3. Effective Radiative Forcing and Tropospheric Adjustment

3.1. Global-Mean Radiation Budgets

[7] First, we compare global-mean effective RF among different models and ensembles.Figure 1shows multi-model effective RF, simulated in amip and sstClim 4×CO2 experiments. Results from the CMIP3/CFMIP1 ensemble, derived from GW08, are also plotted. The effective RFs and its components in CMIP5/CFMIP2 ensembles are scaled to be 2 × CO2 equivalent. All components of effective RF are generally consistent among three ensembles, but some differences are apparent. Changes in net effective RF (ΔNet) and shortwave component of clear-sky flux (ΔSWclear) calculated by CMIP3/CFMIP1 models tend to be smaller than those of CMIP5/CFMIP2 ensembles. This difference mostly arises from different methods of calculating effective RF, and is consistent with Andrews et al. [2012b] and KW12. In the CMIP3/CFMIP1 ensemble, effective RF is estimated using a regression method [Gregory et al., 2004] applied to 2 × CO2 experiments with AGCMs coupled to a slab ocean, which tends to produce smaller ΔSWclearover the Arctic Ocean relative to the fixed-SST method (GW08).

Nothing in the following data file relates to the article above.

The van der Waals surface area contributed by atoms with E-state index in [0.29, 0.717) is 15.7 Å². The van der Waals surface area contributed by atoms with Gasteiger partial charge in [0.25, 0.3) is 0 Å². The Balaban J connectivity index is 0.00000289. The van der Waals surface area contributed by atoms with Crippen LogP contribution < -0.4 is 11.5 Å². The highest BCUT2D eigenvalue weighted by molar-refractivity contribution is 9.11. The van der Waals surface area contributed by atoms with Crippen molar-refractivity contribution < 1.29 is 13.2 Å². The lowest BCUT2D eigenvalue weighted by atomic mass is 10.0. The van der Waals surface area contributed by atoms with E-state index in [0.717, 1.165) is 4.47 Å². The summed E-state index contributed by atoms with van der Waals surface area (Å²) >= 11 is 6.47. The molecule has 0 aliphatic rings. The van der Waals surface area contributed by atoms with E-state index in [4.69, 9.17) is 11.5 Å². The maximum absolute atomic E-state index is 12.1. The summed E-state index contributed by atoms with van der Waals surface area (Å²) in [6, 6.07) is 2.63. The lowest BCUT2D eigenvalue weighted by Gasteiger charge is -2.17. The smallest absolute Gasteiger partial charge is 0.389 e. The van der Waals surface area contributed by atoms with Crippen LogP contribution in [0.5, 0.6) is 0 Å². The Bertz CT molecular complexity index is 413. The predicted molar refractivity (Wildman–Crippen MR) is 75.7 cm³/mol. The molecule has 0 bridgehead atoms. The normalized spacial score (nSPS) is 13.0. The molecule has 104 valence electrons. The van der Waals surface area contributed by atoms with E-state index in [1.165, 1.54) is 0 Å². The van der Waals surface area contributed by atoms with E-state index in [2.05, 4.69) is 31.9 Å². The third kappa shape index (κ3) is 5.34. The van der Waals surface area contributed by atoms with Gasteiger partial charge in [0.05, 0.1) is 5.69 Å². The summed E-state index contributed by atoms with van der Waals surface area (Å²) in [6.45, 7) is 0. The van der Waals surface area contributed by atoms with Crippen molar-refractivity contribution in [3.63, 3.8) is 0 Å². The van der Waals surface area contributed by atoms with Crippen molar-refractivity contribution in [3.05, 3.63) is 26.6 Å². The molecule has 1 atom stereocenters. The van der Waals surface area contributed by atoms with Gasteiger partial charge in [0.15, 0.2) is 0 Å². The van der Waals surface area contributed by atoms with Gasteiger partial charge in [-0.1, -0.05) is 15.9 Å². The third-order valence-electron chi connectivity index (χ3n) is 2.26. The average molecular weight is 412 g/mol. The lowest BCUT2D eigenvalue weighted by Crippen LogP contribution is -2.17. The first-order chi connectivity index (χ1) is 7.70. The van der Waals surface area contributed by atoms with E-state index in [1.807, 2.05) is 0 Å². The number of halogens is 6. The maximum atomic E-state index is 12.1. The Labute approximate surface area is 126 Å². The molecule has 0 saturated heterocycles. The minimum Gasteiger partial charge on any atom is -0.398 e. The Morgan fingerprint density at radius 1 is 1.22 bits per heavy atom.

Figure 1.

Global-mean 2 × CO2 net effective RF (ΔNet) and its components (W m−2) in CMIP3 and CMIP5 ensembles. Effective RFs in CMIP3 models (red) calculated by the regression method (using 2 × CO2experiment with atmosphere and slab-ocean coupled GCMs) ofGregory et al. [2004] are derived from GW08. CMIP5 data are calculated by fixed-SST method using AGCMs (black: amip 4×CO2 experiments; blue: sstClim 4×CO2 experiments; see Table S1). Effective RFs are scaled to be 2 × CO2 equivalent.